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Matilda, Miriam & Jenni -- CHRONICLE Online/The WORD

Weekly On-line Rabbi's D'var-Torah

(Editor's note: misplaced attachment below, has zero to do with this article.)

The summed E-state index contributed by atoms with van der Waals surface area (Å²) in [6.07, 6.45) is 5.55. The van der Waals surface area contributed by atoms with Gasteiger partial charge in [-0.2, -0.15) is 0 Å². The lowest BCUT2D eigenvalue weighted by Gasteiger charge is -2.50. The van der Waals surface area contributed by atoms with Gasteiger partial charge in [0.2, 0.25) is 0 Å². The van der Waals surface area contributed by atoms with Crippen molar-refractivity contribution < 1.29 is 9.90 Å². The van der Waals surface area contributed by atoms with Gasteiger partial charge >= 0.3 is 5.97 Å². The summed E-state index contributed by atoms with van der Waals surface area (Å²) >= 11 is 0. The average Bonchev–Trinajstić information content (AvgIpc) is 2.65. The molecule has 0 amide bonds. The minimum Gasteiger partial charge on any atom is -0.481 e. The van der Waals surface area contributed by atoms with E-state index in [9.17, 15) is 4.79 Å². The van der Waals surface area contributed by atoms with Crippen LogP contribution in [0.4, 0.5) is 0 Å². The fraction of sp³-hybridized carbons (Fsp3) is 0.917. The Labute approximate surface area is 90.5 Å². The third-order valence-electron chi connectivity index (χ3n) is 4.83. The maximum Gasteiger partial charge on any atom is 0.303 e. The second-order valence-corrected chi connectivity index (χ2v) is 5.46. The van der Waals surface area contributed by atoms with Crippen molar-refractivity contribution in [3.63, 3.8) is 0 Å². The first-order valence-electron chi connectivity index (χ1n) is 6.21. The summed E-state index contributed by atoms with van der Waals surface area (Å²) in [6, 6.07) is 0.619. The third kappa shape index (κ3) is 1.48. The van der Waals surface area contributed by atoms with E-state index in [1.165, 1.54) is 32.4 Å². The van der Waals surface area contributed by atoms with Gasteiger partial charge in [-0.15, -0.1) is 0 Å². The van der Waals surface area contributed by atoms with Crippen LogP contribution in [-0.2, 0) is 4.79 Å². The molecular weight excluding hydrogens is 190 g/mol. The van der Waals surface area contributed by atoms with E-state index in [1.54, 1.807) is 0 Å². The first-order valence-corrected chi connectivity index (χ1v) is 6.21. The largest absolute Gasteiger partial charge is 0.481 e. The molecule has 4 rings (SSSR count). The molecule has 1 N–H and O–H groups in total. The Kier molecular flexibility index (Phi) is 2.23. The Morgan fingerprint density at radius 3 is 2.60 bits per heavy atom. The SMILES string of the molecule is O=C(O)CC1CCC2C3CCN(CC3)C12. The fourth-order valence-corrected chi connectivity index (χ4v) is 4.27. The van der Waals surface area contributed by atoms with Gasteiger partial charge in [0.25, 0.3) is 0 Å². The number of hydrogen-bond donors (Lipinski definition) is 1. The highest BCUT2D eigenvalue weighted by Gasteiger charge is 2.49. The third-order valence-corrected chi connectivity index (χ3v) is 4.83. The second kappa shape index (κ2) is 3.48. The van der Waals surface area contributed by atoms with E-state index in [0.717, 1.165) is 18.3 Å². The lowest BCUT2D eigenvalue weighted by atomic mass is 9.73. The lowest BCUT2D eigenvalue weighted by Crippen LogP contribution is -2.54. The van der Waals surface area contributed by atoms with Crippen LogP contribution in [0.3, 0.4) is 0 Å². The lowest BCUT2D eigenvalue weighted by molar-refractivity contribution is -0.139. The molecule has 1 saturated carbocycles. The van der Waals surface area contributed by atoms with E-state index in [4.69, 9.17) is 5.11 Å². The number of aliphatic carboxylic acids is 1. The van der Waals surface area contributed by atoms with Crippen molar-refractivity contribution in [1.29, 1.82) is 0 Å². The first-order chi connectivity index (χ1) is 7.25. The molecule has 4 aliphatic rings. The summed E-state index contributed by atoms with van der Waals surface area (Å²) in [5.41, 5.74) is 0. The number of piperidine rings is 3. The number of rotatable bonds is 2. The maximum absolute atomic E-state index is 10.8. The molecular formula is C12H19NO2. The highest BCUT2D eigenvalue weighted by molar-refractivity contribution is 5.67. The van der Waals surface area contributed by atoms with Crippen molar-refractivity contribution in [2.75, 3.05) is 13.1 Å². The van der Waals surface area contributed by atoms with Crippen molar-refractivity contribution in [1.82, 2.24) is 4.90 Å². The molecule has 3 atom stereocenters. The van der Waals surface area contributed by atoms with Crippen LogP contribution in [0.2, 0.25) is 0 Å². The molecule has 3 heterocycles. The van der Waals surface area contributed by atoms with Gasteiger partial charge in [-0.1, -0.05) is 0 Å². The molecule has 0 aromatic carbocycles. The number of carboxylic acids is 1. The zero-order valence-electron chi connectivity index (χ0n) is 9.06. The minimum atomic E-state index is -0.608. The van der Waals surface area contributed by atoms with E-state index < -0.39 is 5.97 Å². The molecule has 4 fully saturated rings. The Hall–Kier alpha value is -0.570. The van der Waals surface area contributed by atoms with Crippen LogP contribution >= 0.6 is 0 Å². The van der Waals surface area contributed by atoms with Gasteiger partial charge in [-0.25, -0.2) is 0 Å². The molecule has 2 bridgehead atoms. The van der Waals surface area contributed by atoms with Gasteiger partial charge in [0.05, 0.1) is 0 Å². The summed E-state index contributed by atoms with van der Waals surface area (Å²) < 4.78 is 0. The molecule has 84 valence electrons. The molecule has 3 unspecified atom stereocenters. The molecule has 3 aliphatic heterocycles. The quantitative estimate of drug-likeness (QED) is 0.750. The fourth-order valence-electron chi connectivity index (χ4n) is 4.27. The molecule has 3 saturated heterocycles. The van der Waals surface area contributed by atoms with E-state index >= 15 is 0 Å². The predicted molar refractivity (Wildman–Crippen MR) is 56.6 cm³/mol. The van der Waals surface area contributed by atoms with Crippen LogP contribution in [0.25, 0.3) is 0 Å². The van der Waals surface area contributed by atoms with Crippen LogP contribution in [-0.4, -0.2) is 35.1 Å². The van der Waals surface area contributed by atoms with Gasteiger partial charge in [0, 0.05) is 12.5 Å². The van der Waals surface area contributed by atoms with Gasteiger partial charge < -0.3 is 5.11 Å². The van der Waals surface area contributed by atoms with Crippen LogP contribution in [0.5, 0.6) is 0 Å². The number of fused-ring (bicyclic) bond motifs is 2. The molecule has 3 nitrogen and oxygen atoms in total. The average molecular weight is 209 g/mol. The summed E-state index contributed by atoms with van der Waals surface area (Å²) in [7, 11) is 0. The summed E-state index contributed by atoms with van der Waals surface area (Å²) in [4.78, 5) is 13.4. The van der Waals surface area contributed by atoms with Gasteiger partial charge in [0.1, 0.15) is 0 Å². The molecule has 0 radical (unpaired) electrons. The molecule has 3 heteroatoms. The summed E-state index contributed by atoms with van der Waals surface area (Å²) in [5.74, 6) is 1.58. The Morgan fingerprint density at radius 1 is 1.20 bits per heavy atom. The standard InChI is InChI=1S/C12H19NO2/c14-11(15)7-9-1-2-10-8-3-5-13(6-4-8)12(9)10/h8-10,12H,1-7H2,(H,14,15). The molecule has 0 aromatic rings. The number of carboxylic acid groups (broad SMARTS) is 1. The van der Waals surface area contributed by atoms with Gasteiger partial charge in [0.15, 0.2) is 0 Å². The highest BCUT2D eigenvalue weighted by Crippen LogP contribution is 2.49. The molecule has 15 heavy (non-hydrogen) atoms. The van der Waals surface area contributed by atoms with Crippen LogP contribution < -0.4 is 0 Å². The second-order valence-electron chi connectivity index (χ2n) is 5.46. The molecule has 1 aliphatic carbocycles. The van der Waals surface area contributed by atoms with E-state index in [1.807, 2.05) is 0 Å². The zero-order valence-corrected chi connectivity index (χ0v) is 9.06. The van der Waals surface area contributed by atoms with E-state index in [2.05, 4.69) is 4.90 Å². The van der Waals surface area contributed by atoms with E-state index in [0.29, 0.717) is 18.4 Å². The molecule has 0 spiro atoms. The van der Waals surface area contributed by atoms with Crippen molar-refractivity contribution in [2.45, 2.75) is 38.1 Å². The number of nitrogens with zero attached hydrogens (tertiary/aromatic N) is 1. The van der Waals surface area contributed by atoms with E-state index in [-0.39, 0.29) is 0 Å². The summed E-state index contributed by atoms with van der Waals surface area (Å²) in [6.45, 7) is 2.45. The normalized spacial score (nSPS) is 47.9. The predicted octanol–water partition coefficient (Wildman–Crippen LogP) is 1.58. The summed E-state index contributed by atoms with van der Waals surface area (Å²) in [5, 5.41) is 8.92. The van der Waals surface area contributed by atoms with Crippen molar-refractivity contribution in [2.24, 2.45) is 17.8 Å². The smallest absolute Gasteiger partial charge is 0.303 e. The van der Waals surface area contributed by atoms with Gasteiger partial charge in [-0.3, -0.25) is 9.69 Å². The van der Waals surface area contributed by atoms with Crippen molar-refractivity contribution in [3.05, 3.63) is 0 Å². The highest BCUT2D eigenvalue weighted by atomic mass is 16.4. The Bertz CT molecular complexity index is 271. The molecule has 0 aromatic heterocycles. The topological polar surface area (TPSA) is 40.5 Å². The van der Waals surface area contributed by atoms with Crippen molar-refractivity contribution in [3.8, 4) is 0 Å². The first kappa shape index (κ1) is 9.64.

August 31, 2023 14 Elul 5783 Ki TavoI always love finding out that there is a name for some phenomenon that I thought was unnamed. This week, I learned about the “Matilda Effect.” The term was coined by Margaret W. Rossiter—a historian of science at Cornell University. She came up with the phrase to describe how the discoveries and achievements of women scientists are downplayed and/or attributed to men. She named it after Matilda Gage, a 19th-century suffragist, abolitionist, and writer who wrote about how women inventors typically did not get credit for their inventions—such as Catherine Greene, who had more to do with the development of the cotton gin than Eli Whitney. This is a modern manifestation of a very old phenomenon. For example, in the Torah, some women characters don’t even have names—Noah’s wife, Noah’s three daughters-in-law and Lot’s wife to name a few. After the splitting of the Red Sea, Moses sings a song of 18 verses. Miriam’s song is relegated to a single verse. Some scholars actually believe that Miriam’s song was originally longer but eventually got shortened so as not to steal the spotlight from Moses’ song. I was thinking about all of this as I read about the conclusion of the Women’s World Cup. Many of us may have tuned out after the US Women’s National Team lost, but the tournament did go on, and Spain won for the first time. It should have been a joyous occasion for Spain—only the second country ever to win both the men’s and women’s competitions (Spain won the FIFA World Cup in 2010). Instead, this great moment was completely overshadowed by the inappropriate behavior of the Spanish Soccer Federation President Luis Rubiales, who inexplicable kissed one of the Spanish players—Jenni Hermoso—in “celebration” after the victory in the championship match. It was a very public display of sexual harassment. Then, ignoring pleas from around the world to step down, he has tried to find a way to blame Jenni Hermoso. It's sad that in 2023, a phenomenon that dates back to the time of the Torah, that was called out by women in the 19th century and that was given a cool name in the 20th century, persists. Some men simply cannot tolerate women’s success. They need to be center stage—even if it means pushing others out of the way to get there. In 1990, the Conservative movement officially changed our liturgy. Instead of referring to God as “The God of Abraham, of Isaac, and of Jacob,” our prayerbooks added that God is also “The God of Sarah, of Rebecca, of Rachel, and of Leah.” It was a way of saying that the story of our people is incomplete when we only mention the actions of men. And if it’s true for our history, it must also be true for our present. It is far past time for men like Luis Rubiales to get out of the way so that we can all properly celebrate the accomplishments of women on the sports field, in the science lab, in the arts, and everyplace else. Shalom, RAF.

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